Pease soup

I am the anti-cook, while I was preparing meals for more than just myself, cooking was a task I undertook with reasonable care. Now it’s just me–well it’s a love thing ain’t it, your mother’s food tasted so good because she loved you or maybe because you loved her. It’s something they can’t capture in restaurants, despite the conceit and artifice. Family meals are not always a bed of roses though, in my experience they’re the one circumstance where the conflicts within the group are most likely to manifest. Yes, you might consider the pecking order, a quaint stereotype fit only for a staging scene in a prison drama but trust me on this one, it’s an observation with profound resonance.

So–I’ve taken to living off pease soup because: money. Yes things are getting that bad I’m afraid and dried peas are still readily available at something approaching a pittance, 55p for just over Ilb. Why this should be, I’m not quite sure, thankfully there’re no dishes, featuring dried peas, that’ve been made into fashion statements through articles in colour supplements or by tv chefs, so you can still pick them up for exactly half the price of their trendier counterparts.

Cooking ’em, while not exactly a demanding task, is facilitated by a bit of foreknowledge. The most important consideration is the condition of the water you cook ’em in. I can attest to the fact that trying to cook dried peas in hard, salted tap water, will take more or less–forever. The time you should be aiming for is about 45 minutes and to reach this goal, yes you will have to pre soak them for several hours. I soak them in the same bottle water, 20p for two litres, that I cook ’em in and that works fine. I could probably get the cooking time down to half an hour, if I were organised but I’m usually in the middle of something else while they’re on the hob.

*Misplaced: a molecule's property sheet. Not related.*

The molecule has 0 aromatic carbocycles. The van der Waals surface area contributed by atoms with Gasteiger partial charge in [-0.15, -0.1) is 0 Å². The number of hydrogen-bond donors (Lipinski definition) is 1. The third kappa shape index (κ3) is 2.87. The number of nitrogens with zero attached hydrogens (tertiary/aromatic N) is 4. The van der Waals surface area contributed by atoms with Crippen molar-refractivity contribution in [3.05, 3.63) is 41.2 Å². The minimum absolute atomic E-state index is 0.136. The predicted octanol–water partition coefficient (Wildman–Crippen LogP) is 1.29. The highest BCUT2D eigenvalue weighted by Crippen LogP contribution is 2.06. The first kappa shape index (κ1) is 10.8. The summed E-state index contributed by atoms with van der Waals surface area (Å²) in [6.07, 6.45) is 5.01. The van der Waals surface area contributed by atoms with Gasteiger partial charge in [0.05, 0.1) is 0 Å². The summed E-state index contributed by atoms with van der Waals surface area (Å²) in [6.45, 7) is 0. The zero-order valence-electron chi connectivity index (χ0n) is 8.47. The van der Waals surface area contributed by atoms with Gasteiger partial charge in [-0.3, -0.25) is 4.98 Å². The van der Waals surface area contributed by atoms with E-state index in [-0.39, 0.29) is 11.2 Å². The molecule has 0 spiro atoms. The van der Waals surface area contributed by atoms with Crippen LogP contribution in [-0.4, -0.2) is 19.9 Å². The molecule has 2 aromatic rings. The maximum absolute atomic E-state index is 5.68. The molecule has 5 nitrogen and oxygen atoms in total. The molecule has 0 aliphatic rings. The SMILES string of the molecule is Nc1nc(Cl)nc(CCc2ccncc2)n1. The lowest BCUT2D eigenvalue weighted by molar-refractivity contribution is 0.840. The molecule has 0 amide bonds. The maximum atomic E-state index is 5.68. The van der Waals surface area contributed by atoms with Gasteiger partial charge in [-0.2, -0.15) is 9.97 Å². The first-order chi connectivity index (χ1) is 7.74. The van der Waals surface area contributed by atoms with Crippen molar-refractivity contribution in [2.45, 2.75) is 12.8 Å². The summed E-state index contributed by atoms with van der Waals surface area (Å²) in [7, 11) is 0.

So this is my method for preparing pease soup:-

  1. Soak peas, something over three hours, if it’s a hot day stick ’em in the fridge.
  2. Change the water, just covering them and bring ’em to boil. This part is important because peas, like many legumes are toxic in their ripe raw state, I keep the water bubbling for a bout 5 minutes here and turn up the heat again after they’ve cooked.
  3. Put them on a low flame and simmer for as long as needed, about 40 minutes.
  4. When they’re ready, pulp them, stick in your salt, add some beef dripping and optionally a little prepared gelatine. The fat and gelatine improve the flavour and texture a lot. You might want to put some celery or onion in here too, if you do, give it an extra ten minutes on the ring.

There you go that’s how it’s done a dainty meal for less than 30p, mmm tasty, that’s until you’ve had to live of it for a month that is.

BTW. why is the formatting on that numbered list so rubbish?

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~ by deadspidereye on November 20, 2015.

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